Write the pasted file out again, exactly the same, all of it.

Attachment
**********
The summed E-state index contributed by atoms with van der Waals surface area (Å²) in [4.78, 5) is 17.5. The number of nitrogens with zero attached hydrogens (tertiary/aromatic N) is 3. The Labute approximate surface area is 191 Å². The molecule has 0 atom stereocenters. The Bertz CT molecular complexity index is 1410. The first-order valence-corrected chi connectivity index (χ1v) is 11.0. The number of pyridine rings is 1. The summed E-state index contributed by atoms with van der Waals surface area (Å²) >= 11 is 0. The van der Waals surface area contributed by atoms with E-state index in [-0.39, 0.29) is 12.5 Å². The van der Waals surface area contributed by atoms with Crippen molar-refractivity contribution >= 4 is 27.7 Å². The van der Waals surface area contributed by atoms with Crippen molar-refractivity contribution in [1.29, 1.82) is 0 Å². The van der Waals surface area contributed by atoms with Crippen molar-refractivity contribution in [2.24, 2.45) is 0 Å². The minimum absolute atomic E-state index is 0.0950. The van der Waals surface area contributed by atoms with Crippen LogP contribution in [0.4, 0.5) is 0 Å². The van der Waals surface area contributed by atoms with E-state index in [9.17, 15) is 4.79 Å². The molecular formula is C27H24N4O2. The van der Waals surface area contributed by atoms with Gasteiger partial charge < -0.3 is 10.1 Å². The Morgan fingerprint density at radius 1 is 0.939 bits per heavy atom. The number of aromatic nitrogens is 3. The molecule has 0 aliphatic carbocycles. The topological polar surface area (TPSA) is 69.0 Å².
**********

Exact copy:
The summed E-state index contributed by atoms with van der Waals surface area (Å²) in [4.78, 5) is 17.5. The number of nitrogens with zero attached hydrogens (tertiary/aromatic N) is 3. The Labute approximate surface area is 191 Å². The molecule has 0 atom stereocenters. The Bertz CT molecular complexity index is 1410. The first-order valence-corrected chi connectivity index (χ1v) is 11.0. The number of pyridine rings is 1. The summed E-state index contributed by atoms with van der Waals surface area (Å²) >= 11 is 0. The van der Waals surface area contributed by atoms with E-state index in [-0.39, 0.29) is 12.5 Å². The van der Waals surface area contributed by atoms with Crippen molar-refractivity contribution >= 4 is 27.7 Å². The van der Waals surface area contributed by atoms with Crippen molar-refractivity contribution in [1.29, 1.82) is 0 Å². The van der Waals surface area contributed by atoms with Crippen molar-refractivity contribution in [2.24, 2.45) is 0 Å². The minimum absolute atomic E-state index is 0.0950. The van der Waals surface area contributed by atoms with Crippen LogP contribution in [0.4, 0.5) is 0 Å². The van der Waals surface area contributed by atoms with E-state index in [9.17, 15) is 4.79 Å². The molecular formula is C27H24N4O2. The van der Waals surface area contributed by atoms with Gasteiger partial charge < -0.3 is 10.1 Å². The Morgan fingerprint density at radius 1 is 0.939 bits per heavy atom. The number of aromatic nitrogens is 3. The molecule has 0 aliphatic carbocycles. The topological polar surface area (TPSA) is 69.0 Å².